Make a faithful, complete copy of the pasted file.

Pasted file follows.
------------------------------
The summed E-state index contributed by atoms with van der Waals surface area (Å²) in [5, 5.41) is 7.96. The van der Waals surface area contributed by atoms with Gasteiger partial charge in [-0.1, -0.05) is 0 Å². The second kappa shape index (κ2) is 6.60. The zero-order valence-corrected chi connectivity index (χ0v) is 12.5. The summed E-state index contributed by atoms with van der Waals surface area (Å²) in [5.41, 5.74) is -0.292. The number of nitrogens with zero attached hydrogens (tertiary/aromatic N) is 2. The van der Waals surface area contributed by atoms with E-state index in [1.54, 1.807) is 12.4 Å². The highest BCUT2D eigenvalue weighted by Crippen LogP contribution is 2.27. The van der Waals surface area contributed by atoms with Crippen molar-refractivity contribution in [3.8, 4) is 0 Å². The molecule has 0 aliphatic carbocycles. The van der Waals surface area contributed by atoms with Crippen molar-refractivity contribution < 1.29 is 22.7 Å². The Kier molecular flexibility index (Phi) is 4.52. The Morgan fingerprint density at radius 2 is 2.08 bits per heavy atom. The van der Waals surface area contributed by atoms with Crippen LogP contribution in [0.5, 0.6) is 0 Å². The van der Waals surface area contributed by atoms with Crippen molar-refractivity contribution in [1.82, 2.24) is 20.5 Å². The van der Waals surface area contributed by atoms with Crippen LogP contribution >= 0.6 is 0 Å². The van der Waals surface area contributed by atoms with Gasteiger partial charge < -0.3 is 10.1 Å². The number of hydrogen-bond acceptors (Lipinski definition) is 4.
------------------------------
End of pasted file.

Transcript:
The summed E-state index contributed by atoms with van der Waals surface area (Å²) in [5, 5.41) is 7.96. The van der Waals surface area contributed by atoms with Gasteiger partial charge in [-0.1, -0.05) is 0 Å². The second kappa shape index (κ2) is 6.60. The zero-order valence-corrected chi connectivity index (χ0v) is 12.5. The summed E-state index contributed by atoms with van der Waals surface area (Å²) in [5.41, 5.74) is -0.292. The number of nitrogens with zero attached hydrogens (tertiary/aromatic N) is 2. The van der Waals surface area contributed by atoms with E-state index in [1.54, 1.807) is 12.4 Å². The highest BCUT2D eigenvalue weighted by Crippen LogP contribution is 2.27. The van der Waals surface area contributed by atoms with Crippen molar-refractivity contribution in [3.8, 4) is 0 Å². The molecule has 0 aliphatic carbocycles. The van der Waals surface area contributed by atoms with Crippen molar-refractivity contribution < 1.29 is 22.7 Å². The Kier molecular flexibility index (Phi) is 4.52. The Morgan fingerprint density at radius 2 is 2.08 bits per heavy atom. The van der Waals surface area contributed by atoms with Crippen LogP contribution in [0.5, 0.6) is 0 Å². The van der Waals surface area contributed by atoms with Crippen molar-refractivity contribution in [1.82, 2.24) is 20.5 Å². The van der Waals surface area contributed by atoms with Crippen LogP contribution >= 0.6 is 0 Å². The van der Waals surface area contributed by atoms with Gasteiger partial charge < -0.3 is 10.1 Å². The number of hydrogen-bond acceptors (Lipinski definition) is 4.